Mobile // Mobile Devices
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1/5/2012
11:05 AM
Eric Zeman
Eric Zeman
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$200 Nexus Tablet Could Spell Trouble For Apple

An inexpensive Android tablet could be just what Google needs to attack Apple.

Last month, Schmidt said that Google was developing an Android tablet "of the highest quality" and that it would arrive within about six months. A report from DigiTimes on Thursday suggests that the tablet will be a Nexus-branded device, will have a seven-inch display and a $199 price point, and may arrive as early as April.

We all know how (un)reliable DigiTime's "industry sources" can be, but does the idea of an Android Nexus tablet even make sense?

Android tablets have been anything but successful over the course of the last year. At CES 2011, hardware makers debuted more than 50 Android tablets, most of which failed to reach store shelves. Those that did manage to make it to retail failed to grab a significant share of the tablet market from Apple's iPad. Android-based tablets make up a pitiful 3.3% of the entire Android ecosystem.

[ Learn more about the progress of Android 4.0. Read Android Ice Cream Sandwich Trickles Onto Phones. ]

I've test dozens Android tablets in the last year. Most of them are capable machines, though not without quirks. Take the new Motorola Xyboards being sold by Verizon Wireless, for example. Both models have good designs and an excellent set of features. But will Motorola and Verizon sell millions of them? Probably not.

The idea behind Google's Nexus concept is to offer developers a native platform for app development and the pure Google experience. We have that already in the Galaxy Nexus, and the Nexus S and Nexus One before it. According to Google's developer website, any app written to work in Android 4.0 will function equally well on smartphones with 3-inch displays and tablets with 10-inch displays. That alone seems to negate the necessity for a dedicated tablet development platform, though it still makes sense on a gut level to have a base machine for testing.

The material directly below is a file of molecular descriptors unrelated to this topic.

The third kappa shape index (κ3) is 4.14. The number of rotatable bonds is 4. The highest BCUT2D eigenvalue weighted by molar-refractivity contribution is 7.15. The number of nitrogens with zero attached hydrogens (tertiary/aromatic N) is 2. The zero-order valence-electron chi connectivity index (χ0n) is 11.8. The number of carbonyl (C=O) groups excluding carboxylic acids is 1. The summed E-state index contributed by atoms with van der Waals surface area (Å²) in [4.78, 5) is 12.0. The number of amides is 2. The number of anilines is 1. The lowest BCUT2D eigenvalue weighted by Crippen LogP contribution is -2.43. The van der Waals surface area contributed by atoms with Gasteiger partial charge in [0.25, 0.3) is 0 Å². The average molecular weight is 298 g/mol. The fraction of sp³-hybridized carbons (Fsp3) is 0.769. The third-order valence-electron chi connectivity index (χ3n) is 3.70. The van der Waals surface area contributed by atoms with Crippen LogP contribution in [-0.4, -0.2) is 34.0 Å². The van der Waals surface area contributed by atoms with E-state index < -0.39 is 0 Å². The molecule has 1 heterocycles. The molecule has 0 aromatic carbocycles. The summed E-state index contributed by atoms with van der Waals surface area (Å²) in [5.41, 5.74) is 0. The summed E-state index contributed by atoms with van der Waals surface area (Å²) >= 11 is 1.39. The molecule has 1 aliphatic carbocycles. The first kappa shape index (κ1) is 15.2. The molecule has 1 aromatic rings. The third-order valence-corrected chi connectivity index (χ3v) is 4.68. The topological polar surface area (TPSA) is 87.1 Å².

Perhaps what's most interesting about DigiTimes' report, however, is that the Nexus device will have a 7-inch screen, a $199 price point, and will target the Kindle Fire, not the Apple iPad. That's an altogether different tablet story.

Based on reports of holiday sales, devices such as the Amazon Kindle Fire and Barnes & Noble Nook were popular gift items and may have stolen significant tablet sales from Apple. One of the big attractions to these media-focused devices is their lower-than-the-iPad prices. The base Kindle sells for as little as $79 and the Kindle Fire goes for $199. The least expensive iPad starts at a more daunting $499.

Google could bring a smaller tablet to market with the help of Motorola, which it is in the process of acquiring. Such a device, with a Kindle-esque price point, would be a much bigger danger to Apple's share of the tablet market than the fully-featured $800 machines being sold by HTC and others. Obviously, such a machine would also undercut Google's own hardware partners. Even if Google targets the Kindle Fire with a $199 tablet, it is still targeting Apple.